Political Machines And Political Power

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Political Machines

Political Machine is a term given to an unofficial organization designed to keep a certain political party or political group in power. Although Political Machines were originally designed for positive actions, a group of political leaders turned this positive intention into devastating corruption. As power was put into the wrong hands, large cities of the United States were put in jeopardy. Political Machines caused corruption in the larger cities and states of the United States, especially New York.
Political machines are an unofficial city organization designed to keep a certain boss or group in power. Political Machines were designed to create organization, but as the machines came in the picture the political
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The phrase “vote early and often” started in this era.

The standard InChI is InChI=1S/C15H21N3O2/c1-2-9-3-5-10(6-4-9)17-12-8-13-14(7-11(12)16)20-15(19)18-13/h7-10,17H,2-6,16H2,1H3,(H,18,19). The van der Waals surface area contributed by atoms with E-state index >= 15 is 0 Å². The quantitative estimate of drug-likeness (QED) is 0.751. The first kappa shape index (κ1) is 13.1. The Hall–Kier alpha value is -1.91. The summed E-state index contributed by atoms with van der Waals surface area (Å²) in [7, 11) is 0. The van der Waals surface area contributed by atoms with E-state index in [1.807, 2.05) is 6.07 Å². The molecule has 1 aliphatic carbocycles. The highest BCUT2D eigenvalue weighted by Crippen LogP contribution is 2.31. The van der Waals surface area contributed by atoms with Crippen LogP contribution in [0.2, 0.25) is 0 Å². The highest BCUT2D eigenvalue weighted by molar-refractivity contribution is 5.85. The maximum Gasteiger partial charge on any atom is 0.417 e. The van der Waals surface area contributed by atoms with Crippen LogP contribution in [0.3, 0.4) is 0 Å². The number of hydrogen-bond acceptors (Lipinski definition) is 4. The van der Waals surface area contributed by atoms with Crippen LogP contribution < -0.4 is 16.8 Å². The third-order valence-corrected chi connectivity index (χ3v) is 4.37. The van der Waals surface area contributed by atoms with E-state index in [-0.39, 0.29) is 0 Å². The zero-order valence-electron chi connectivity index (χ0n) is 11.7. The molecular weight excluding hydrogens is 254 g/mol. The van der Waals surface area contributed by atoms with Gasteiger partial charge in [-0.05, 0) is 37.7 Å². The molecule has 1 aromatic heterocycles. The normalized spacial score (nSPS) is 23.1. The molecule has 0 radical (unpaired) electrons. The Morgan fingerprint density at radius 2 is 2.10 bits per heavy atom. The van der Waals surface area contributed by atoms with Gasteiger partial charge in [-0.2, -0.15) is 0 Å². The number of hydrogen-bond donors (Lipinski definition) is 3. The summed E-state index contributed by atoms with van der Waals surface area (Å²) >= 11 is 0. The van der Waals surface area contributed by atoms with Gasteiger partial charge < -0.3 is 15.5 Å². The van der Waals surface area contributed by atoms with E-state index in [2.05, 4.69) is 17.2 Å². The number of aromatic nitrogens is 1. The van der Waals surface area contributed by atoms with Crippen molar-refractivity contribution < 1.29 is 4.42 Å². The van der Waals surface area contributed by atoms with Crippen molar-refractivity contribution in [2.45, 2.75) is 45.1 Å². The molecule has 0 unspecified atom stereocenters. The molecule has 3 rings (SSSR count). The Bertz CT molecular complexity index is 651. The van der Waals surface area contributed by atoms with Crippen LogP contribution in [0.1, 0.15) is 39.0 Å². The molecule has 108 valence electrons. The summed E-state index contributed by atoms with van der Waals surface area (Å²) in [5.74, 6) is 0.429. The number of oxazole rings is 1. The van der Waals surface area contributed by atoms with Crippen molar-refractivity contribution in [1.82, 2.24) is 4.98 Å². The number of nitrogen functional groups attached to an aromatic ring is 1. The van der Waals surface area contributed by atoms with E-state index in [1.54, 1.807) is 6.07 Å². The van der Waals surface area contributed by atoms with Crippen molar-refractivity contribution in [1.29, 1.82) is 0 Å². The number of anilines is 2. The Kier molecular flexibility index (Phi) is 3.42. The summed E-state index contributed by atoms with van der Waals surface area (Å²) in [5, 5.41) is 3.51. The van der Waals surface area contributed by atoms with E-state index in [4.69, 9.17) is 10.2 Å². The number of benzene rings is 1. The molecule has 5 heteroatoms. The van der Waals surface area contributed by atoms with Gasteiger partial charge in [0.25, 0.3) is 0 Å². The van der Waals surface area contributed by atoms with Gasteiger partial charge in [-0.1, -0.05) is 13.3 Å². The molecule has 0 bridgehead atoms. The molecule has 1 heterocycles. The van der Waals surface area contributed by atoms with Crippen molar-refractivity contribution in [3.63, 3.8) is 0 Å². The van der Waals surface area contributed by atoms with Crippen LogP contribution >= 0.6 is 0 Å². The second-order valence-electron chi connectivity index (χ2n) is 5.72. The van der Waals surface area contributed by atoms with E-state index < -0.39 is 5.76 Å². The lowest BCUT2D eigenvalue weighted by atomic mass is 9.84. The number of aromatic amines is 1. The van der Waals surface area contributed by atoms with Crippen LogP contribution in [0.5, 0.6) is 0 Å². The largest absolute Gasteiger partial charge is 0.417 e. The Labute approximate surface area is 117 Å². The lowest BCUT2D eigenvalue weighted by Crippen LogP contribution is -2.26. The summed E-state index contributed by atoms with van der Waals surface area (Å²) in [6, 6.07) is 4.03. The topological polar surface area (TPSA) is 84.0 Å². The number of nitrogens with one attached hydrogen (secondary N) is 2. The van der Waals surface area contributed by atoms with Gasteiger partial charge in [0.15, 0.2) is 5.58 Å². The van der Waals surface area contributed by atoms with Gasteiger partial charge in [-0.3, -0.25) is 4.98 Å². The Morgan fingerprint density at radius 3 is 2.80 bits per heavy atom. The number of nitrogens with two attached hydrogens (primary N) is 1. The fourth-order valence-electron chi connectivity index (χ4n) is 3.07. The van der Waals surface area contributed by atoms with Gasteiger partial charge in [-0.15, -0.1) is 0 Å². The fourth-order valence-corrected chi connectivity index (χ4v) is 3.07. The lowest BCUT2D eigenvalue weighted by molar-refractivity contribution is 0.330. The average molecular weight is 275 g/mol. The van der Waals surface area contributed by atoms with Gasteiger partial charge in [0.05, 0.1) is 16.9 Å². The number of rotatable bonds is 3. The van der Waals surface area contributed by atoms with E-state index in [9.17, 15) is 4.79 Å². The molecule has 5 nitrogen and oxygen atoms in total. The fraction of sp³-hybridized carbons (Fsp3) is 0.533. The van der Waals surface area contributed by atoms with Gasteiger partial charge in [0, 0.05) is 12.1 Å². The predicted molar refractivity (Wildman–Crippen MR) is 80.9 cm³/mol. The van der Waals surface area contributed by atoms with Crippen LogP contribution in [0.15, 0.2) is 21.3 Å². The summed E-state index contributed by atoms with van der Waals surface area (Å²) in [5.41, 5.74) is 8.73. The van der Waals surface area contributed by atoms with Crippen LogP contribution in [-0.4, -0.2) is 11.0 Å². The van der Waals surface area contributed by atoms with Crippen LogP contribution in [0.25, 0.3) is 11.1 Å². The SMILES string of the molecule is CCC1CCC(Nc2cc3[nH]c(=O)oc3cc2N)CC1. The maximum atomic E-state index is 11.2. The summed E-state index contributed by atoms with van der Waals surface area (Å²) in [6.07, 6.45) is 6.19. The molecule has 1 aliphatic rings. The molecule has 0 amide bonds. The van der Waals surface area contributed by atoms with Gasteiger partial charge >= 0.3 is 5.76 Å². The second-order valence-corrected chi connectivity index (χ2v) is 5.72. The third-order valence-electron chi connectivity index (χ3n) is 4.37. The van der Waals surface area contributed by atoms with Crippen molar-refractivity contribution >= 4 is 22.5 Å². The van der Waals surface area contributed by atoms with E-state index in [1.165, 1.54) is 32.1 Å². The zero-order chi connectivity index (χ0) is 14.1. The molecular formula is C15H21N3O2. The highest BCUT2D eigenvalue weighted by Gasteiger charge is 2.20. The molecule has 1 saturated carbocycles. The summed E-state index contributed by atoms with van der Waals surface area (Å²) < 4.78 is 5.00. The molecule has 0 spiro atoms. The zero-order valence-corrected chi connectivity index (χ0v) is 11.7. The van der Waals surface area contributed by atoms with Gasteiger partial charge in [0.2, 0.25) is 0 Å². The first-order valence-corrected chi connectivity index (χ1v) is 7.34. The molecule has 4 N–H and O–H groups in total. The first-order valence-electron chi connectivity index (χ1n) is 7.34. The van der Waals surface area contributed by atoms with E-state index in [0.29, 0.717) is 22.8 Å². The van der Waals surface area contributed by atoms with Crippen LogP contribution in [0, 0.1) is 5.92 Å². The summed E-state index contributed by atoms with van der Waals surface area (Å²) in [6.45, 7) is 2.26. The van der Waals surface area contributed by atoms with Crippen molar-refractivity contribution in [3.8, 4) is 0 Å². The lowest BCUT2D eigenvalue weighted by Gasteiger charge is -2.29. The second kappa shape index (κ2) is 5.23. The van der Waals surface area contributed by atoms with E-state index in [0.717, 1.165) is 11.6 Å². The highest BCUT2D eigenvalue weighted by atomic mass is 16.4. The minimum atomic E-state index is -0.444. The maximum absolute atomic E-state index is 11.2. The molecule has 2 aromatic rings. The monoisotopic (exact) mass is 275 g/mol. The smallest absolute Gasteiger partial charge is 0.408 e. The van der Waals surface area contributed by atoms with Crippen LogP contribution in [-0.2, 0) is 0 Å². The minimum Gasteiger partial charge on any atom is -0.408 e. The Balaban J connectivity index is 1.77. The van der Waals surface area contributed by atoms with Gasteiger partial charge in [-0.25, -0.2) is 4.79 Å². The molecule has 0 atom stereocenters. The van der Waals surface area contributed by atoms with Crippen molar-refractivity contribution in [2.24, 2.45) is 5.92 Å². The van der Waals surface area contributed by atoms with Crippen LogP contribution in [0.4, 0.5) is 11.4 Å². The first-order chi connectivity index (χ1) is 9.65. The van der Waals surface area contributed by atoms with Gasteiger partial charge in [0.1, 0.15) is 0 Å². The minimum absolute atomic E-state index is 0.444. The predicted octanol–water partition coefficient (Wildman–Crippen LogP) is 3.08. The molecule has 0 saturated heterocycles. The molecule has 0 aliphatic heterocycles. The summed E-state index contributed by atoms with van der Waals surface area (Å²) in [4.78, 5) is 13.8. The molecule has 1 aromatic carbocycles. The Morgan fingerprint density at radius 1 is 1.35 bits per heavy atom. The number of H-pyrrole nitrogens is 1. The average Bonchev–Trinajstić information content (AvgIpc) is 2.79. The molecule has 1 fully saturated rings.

“In most years between 1865 and 1930, Patronage Machines ruled many large states of America such as, Minneapolis, Pittsburg, Los Angeles, St. Louis, Detroit, Chicago, Philadelphia, New Orleans, and New York” (Reid). For example, according to Steffens, “one of the most significant early muckraking stories happened here in Minneapolis, and although it is sometimes overlooked in the general journalism histories of the time, it remains important to our understanding of how the field evolved”. “Fifteen of the seventeen united state’s senators were Republicans, and both Pittsburgh and Philadelphia were controlled by powerful and long-lived Republican city “machines” (Pennsylvania). Chicago had one of the longest lasting histories of the use of Political Machines. “ In some areas, Political Machines, such as Chicago’s Democratic Party organization continued to be important until the 1970’s.” Although these states were all controlled by Political Machines, New York’s city hall, Tammany Hall, was the most affected. During this time period, “reformers opposed the machine, calling for such improvements as civil service test for jobs, closer control over how the city spent its money and watching the polls on election day. Over time such reforms weakened the power of Political Machines” (Rosenfeld). Political Machines power waned during the tenure of New York City.” Mayor Fiorello La Guardia (1934-1945), and the
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